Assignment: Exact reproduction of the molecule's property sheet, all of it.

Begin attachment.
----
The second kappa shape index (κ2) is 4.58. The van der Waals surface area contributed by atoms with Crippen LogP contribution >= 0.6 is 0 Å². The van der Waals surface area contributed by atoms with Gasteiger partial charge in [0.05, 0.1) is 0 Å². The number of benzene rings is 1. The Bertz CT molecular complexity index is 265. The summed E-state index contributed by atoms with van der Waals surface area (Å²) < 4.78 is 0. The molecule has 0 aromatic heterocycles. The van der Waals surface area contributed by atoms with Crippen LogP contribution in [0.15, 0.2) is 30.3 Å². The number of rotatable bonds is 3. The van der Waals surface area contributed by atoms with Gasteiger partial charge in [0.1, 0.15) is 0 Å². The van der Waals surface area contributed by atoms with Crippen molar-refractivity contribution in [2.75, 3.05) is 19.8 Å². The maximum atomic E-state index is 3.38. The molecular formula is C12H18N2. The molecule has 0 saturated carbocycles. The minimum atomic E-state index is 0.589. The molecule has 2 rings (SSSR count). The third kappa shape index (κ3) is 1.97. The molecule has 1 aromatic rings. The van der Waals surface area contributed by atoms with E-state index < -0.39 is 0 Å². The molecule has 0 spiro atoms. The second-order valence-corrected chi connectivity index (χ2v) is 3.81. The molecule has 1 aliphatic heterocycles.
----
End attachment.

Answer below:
The second kappa shape index (κ2) is 4.58. The van der Waals surface area contributed by atoms with Crippen LogP contribution >= 0.6 is 0 Å². The van der Waals surface area contributed by atoms with Gasteiger partial charge in [0.05, 0.1) is 0 Å². The number of benzene rings is 1. The Bertz CT molecular complexity index is 265. The summed E-state index contributed by atoms with van der Waals surface area (Å²) < 4.78 is 0. The molecule has 0 aromatic heterocycles. The van der Waals surface area contributed by atoms with Crippen LogP contribution in [0.15, 0.2) is 30.3 Å². The number of rotatable bonds is 3. The van der Waals surface area contributed by atoms with Gasteiger partial charge in [0.1, 0.15) is 0 Å². The van der Waals surface area contributed by atoms with Crippen molar-refractivity contribution in [2.75, 3.05) is 19.8 Å². The maximum atomic E-state index is 3.38. The molecular formula is C12H18N2. The molecule has 0 saturated carbocycles. The minimum atomic E-state index is 0.589. The molecule has 2 rings (SSSR count). The third kappa shape index (κ3) is 1.97. The molecule has 1 aromatic rings. The van der Waals surface area contributed by atoms with E-state index < -0.39 is 0 Å². The molecule has 0 spiro atoms. The second-order valence-corrected chi connectivity index (χ2v) is 3.81. The molecule has 1 aliphatic heterocycles.